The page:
Six months after organizational changes at Intel's High Performance Data (HPDD) division, most in the Lustre community have shed any initial apprehension around the potential changes that could affect or disrupt Lustre Read more…

By Carlos Aoki Thomaz

UCSD, AIST Forge Tighter Alliance with AI-Focused MOU

January 18, 2018

The rich history of collaboration between UC San Diego and AIST in Japan is getting richer. The organizations entered into a five-year memorandum of understandi Read more…

By Tiffany Trader

New Blueprint for Converging HPC, Big Data

January 18, 2018

After five annual workshops on Big Data and Extreme-Scale Computing (BDEC), a group of international HPC heavyweights including Jack Dongarra (University of Te Read more…

By John Russell

Researchers Measure Impact of ‘Meltdown’ and ‘Spectre’ Patches on HPC Workloads

January 17, 2018

Computer scientists from the Center for Computational Research, State University of New York (SUNY), University at Buffalo have examined the effect of Meltdown Read more…

By Tiffany Trader

Fostering Lustre Advancement Through Development and Contributions

January 17, 2018

Six months after organizational changes at Intel's High Performance Data (HPDD) division, most in the Lustre community have shed any initial apprehension aroun Read more…

By Carlos Aoki Thomaz

SRC Spends $200M on University Research Centers

January 16, 2018

The Semiconductor Research Corporation, as part of its JUMP initiative, has awarded $200 million to fund six research centers whose areas of focus span cognitiv Read more…

By John Russell

When the Chips Are Down

January 11, 2018

In the last article, "The High Stakes Semiconductor Game that Drives HPC Diversity," I alluded to the challenges facing the semiconductor industry and how that may impact the evolution of HPC systems over the next few years. I thought I’d lift the covers a little and look at some of the commercial challenges that impact the component technology we use in HPC. Read more…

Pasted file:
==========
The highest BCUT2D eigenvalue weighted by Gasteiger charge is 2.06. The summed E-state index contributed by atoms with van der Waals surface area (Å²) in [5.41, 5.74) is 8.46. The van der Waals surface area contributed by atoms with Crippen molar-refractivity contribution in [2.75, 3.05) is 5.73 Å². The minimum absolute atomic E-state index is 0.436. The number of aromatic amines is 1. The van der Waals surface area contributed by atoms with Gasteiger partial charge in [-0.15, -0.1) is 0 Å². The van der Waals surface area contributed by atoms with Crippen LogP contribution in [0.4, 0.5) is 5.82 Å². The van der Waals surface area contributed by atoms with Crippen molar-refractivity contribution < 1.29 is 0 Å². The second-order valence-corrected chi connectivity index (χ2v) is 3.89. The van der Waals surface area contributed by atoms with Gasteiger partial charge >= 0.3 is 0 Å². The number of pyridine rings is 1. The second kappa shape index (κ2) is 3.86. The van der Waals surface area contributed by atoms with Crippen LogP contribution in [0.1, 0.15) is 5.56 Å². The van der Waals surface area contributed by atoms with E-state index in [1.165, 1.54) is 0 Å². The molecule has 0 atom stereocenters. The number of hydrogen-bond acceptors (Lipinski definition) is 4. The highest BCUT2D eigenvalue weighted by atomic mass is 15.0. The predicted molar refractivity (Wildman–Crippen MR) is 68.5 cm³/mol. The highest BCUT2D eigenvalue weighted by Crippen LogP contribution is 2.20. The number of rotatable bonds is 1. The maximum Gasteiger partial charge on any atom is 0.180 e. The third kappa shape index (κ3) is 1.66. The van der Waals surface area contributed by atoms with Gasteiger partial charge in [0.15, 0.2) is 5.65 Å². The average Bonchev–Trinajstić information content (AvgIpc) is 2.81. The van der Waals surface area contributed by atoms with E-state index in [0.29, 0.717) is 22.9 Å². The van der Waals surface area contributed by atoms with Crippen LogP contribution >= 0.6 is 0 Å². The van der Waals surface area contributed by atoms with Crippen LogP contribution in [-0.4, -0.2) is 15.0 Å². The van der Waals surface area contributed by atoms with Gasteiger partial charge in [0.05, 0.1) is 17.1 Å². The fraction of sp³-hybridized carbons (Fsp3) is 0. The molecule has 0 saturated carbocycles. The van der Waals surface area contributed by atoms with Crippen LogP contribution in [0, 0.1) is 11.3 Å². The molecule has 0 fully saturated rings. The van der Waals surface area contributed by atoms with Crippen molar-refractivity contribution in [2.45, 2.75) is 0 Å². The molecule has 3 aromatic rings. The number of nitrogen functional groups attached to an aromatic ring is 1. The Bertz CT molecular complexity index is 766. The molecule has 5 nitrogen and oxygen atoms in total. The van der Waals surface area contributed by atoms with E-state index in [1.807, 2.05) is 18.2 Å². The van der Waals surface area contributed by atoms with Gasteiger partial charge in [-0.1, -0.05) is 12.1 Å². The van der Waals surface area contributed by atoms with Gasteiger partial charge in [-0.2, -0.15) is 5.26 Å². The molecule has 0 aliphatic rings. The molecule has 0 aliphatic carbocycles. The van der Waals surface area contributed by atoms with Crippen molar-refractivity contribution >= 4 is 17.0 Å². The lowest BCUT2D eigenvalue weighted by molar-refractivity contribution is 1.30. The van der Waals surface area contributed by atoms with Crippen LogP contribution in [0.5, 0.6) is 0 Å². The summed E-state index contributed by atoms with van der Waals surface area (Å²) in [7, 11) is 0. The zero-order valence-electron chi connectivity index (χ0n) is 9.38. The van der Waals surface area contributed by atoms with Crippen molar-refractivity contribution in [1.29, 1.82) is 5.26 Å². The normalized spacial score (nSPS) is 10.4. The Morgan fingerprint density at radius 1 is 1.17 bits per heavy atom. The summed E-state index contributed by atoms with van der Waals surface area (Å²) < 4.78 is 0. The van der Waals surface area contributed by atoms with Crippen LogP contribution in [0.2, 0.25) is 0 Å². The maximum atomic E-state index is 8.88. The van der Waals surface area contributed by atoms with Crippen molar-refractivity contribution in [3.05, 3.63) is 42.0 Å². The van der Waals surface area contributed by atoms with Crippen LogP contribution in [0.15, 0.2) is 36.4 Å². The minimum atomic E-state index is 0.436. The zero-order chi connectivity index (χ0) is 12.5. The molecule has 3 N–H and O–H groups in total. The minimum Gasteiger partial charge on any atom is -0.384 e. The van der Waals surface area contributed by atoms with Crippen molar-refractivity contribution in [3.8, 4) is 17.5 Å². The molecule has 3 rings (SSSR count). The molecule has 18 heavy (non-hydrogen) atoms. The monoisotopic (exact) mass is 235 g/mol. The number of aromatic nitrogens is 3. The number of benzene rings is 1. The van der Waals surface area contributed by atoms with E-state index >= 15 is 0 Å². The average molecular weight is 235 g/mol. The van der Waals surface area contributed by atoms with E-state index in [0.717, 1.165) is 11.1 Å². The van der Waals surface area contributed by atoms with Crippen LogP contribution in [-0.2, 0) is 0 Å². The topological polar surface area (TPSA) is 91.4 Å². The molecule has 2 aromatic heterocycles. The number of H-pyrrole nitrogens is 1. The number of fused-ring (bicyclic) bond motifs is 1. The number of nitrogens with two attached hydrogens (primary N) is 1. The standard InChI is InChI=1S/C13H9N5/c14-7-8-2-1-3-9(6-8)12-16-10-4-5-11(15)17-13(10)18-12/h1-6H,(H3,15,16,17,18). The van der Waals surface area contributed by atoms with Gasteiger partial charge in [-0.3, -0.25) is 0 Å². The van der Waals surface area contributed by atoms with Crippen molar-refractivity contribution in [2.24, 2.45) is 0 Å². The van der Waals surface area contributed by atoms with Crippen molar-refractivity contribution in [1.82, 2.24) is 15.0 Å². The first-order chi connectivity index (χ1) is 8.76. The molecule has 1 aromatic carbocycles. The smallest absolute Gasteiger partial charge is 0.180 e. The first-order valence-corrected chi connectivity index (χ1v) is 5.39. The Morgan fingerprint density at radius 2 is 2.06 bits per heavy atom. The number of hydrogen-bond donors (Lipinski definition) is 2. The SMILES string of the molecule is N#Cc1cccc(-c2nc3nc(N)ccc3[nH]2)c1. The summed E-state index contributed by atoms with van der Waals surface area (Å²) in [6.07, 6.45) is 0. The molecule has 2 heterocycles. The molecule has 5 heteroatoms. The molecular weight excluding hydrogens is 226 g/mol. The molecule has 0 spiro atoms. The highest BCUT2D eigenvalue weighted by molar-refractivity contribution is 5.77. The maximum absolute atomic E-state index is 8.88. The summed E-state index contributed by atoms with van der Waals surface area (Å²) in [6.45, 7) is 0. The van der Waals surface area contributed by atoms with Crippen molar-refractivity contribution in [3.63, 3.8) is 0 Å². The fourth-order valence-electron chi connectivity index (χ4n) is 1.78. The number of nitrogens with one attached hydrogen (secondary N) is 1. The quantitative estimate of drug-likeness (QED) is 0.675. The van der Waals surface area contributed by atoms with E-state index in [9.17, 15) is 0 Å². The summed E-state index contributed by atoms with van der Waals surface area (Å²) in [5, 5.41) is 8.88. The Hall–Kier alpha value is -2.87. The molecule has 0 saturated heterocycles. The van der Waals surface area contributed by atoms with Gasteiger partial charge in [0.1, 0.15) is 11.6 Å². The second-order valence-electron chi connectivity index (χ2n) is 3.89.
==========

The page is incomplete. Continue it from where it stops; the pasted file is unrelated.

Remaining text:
By Dairsie Latimer

How Meltdown and Spectre Patches Will Affect HPC Workloads

January 10, 2018

There have been claims that the fixes for the Meltdown and Spectre security vulnerabilities, named the KPTI (aka KAISER) patches, are going to affect applicatio Read more…

By Rosemary Francis

Momentum Builds for US Exascale

January 9, 2018

2018 looks to be a great year for the U.S. exascale program. The last several months of 2017 revealed a number of important developments that help put the U.S. Read more…

By Alex R. Larzelere

Inventor Claims to Have Solved Floating Point Error Problem

January 17, 2018

"The decades-old floating point error problem has been solved," proclaims a press release from inventor Alan Jorgensen. The computer scientist has filed for and Read more…

By Tiffany Trader

US Coalesces Plans for First Exascale Supercomputer: Aurora in 2021

September 27, 2017

At the Advanced Scientific Computing Advisory Committee (ASCAC) meeting, in Arlington, Va., yesterday (Sept. 26), it was revealed that the "Aurora" supercompute Read more…

By Tiffany Trader

Japan Unveils Quantum Neural Network

November 22, 2017

The U.S. and China are leading the race toward productive quantum computing, but it's early enough that ultimate leadership is still something of an open questi Read more…

By Tiffany Trader

AMD Showcases Growing Portfolio of EPYC and Radeon-based Systems at SC17

November 13, 2017

AMD’s charge back into HPC and the datacenter is on full display at SC17. Having launched the EPYC processor line in June along with its MI25 GPU the focus he Read more…